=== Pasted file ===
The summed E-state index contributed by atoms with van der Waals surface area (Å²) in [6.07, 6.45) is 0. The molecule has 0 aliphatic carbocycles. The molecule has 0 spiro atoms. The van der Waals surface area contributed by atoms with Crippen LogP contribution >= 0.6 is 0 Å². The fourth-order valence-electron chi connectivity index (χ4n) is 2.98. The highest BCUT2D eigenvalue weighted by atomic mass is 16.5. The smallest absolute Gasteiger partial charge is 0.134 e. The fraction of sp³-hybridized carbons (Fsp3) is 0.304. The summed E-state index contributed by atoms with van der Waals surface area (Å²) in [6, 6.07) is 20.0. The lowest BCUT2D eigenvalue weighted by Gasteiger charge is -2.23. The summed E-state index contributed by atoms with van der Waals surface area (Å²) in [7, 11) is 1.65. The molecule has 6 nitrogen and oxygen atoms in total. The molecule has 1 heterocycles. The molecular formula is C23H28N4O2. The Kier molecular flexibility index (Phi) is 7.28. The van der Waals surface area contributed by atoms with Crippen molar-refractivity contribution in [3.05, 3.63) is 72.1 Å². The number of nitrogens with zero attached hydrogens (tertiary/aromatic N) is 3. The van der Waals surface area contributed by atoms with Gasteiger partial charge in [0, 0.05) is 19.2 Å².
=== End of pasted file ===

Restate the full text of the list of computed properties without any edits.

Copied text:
The summed E-state index contributed by atoms with van der Waals surface area (Å²) in [6.07, 6.45) is 0. The molecule has 0 aliphatic carbocycles. The molecule has 0 spiro atoms. The van der Waals surface area contributed by atoms with Crippen LogP contribution >= 0.6 is 0 Å². The fourth-order valence-electron chi connectivity index (χ4n) is 2.98. The highest BCUT2D eigenvalue weighted by atomic mass is 16.5. The smallest absolute Gasteiger partial charge is 0.134 e. The fraction of sp³-hybridized carbons (Fsp3) is 0.304. The summed E-state index contributed by atoms with van der Waals surface area (Å²) in [6, 6.07) is 20.0. The lowest BCUT2D eigenvalue weighted by Gasteiger charge is -2.23. The summed E-state index contributed by atoms with van der Waals surface area (Å²) in [7, 11) is 1.65. The molecule has 6 nitrogen and oxygen atoms in total. The molecule has 1 heterocycles. The molecular formula is C23H28N4O2. The Kier molecular flexibility index (Phi) is 7.28. The van der Waals surface area contributed by atoms with Crippen molar-refractivity contribution in [3.05, 3.63) is 72.1 Å². The number of nitrogens with zero attached hydrogens (tertiary/aromatic N) is 3. The van der Waals surface area contributed by atoms with Gasteiger partial charge in [0, 0.05) is 19.2 Å².